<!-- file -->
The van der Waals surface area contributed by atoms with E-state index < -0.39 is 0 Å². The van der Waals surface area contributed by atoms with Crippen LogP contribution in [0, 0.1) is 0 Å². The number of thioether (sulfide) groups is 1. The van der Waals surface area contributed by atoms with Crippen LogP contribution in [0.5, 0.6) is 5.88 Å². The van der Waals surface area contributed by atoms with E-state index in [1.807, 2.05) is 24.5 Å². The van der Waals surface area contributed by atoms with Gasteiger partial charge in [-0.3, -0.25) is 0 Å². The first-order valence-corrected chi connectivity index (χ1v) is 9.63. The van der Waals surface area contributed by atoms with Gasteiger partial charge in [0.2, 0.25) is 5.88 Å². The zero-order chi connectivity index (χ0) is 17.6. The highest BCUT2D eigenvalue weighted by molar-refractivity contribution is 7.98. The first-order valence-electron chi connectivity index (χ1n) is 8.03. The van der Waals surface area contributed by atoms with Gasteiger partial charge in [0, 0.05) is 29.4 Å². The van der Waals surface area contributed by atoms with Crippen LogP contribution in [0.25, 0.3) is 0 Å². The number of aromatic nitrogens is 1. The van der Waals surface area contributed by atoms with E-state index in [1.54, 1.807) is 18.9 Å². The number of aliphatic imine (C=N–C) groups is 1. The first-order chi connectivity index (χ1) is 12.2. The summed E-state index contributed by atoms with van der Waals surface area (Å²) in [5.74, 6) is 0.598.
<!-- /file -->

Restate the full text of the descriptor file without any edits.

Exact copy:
The van der Waals surface area contributed by atoms with E-state index < -0.39 is 0 Å². The van der Waals surface area contributed by atoms with Crippen LogP contribution in [0, 0.1) is 0 Å². The number of thioether (sulfide) groups is 1. The van der Waals surface area contributed by atoms with Crippen LogP contribution in [0.5, 0.6) is 5.88 Å². The van der Waals surface area contributed by atoms with E-state index in [1.807, 2.05) is 24.5 Å². The van der Waals surface area contributed by atoms with Gasteiger partial charge in [-0.3, -0.25) is 0 Å². The first-order valence-corrected chi connectivity index (χ1v) is 9.63. The van der Waals surface area contributed by atoms with Gasteiger partial charge in [0.2, 0.25) is 5.88 Å². The zero-order chi connectivity index (χ0) is 17.6. The highest BCUT2D eigenvalue weighted by molar-refractivity contribution is 7.98. The first-order valence-electron chi connectivity index (χ1n) is 8.03. The van der Waals surface area contributed by atoms with Gasteiger partial charge in [0, 0.05) is 29.4 Å². The van der Waals surface area contributed by atoms with Crippen LogP contribution in [0.25, 0.3) is 0 Å². The number of aromatic nitrogens is 1. The van der Waals surface area contributed by atoms with E-state index in [1.54, 1.807) is 18.9 Å². The number of aliphatic imine (C=N–C) groups is 1. The first-order chi connectivity index (χ1) is 12.2. The summed E-state index contributed by atoms with van der Waals surface area (Å²) in [5.74, 6) is 0.598.